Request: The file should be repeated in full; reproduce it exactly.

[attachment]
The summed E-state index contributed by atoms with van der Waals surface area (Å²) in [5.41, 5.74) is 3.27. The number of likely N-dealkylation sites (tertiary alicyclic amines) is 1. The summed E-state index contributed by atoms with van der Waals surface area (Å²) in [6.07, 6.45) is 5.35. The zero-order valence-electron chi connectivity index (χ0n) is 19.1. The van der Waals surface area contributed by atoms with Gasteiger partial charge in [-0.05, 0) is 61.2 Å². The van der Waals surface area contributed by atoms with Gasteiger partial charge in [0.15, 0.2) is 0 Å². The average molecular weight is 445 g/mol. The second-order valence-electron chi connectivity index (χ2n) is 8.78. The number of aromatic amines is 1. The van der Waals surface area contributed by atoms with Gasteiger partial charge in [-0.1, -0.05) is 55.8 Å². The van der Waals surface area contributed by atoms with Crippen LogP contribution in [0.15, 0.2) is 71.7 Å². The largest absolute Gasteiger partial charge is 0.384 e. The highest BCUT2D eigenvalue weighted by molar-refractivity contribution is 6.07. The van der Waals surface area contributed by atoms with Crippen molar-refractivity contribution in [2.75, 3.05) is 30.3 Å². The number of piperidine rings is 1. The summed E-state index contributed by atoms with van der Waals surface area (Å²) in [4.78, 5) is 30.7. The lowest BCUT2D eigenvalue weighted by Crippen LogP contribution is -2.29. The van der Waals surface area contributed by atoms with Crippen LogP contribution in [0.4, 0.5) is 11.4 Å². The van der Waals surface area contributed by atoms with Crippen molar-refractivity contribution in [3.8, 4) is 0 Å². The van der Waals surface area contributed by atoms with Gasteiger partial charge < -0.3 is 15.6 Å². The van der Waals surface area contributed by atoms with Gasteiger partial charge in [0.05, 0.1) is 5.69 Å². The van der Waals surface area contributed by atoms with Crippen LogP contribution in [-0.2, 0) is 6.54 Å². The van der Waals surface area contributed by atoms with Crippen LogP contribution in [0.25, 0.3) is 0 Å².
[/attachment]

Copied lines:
The summed E-state index contributed by atoms with van der Waals surface area (Å²) in [5.41, 5.74) is 3.27. The number of likely N-dealkylation sites (tertiary alicyclic amines) is 1. The summed E-state index contributed by atoms with van der Waals surface area (Å²) in [6.07, 6.45) is 5.35. The zero-order valence-electron chi connectivity index (χ0n) is 19.1. The van der Waals surface area contributed by atoms with Gasteiger partial charge in [-0.05, 0) is 61.2 Å². The van der Waals surface area contributed by atoms with Gasteiger partial charge in [0.15, 0.2) is 0 Å². The average molecular weight is 445 g/mol. The second-order valence-electron chi connectivity index (χ2n) is 8.78. The number of aromatic amines is 1. The van der Waals surface area contributed by atoms with Gasteiger partial charge in [-0.1, -0.05) is 55.8 Å². The van der Waals surface area contributed by atoms with Crippen LogP contribution in [0.15, 0.2) is 71.7 Å². The largest absolute Gasteiger partial charge is 0.384 e. The highest BCUT2D eigenvalue weighted by molar-refractivity contribution is 6.07. The van der Waals surface area contributed by atoms with Crippen molar-refractivity contribution in [2.75, 3.05) is 30.3 Å². The number of piperidine rings is 1. The summed E-state index contributed by atoms with van der Waals surface area (Å²) in [4.78, 5) is 30.7. The lowest BCUT2D eigenvalue weighted by Crippen LogP contribution is -2.29. The van der Waals surface area contributed by atoms with Crippen LogP contribution in [0.4, 0.5) is 11.4 Å². The van der Waals surface area contributed by atoms with Crippen molar-refractivity contribution in [3.8, 4) is 0 Å². The van der Waals surface area contributed by atoms with Gasteiger partial charge < -0.3 is 15.6 Å². The van der Waals surface area contributed by atoms with Gasteiger partial charge in [0.05, 0.1) is 5.69 Å². The van der Waals surface area contributed by atoms with Crippen LogP contribution in [-0.2, 0) is 6.54 Å². The van der Waals surface area contributed by atoms with Crippen LogP contribution in [0.25, 0.3) is 0 Å².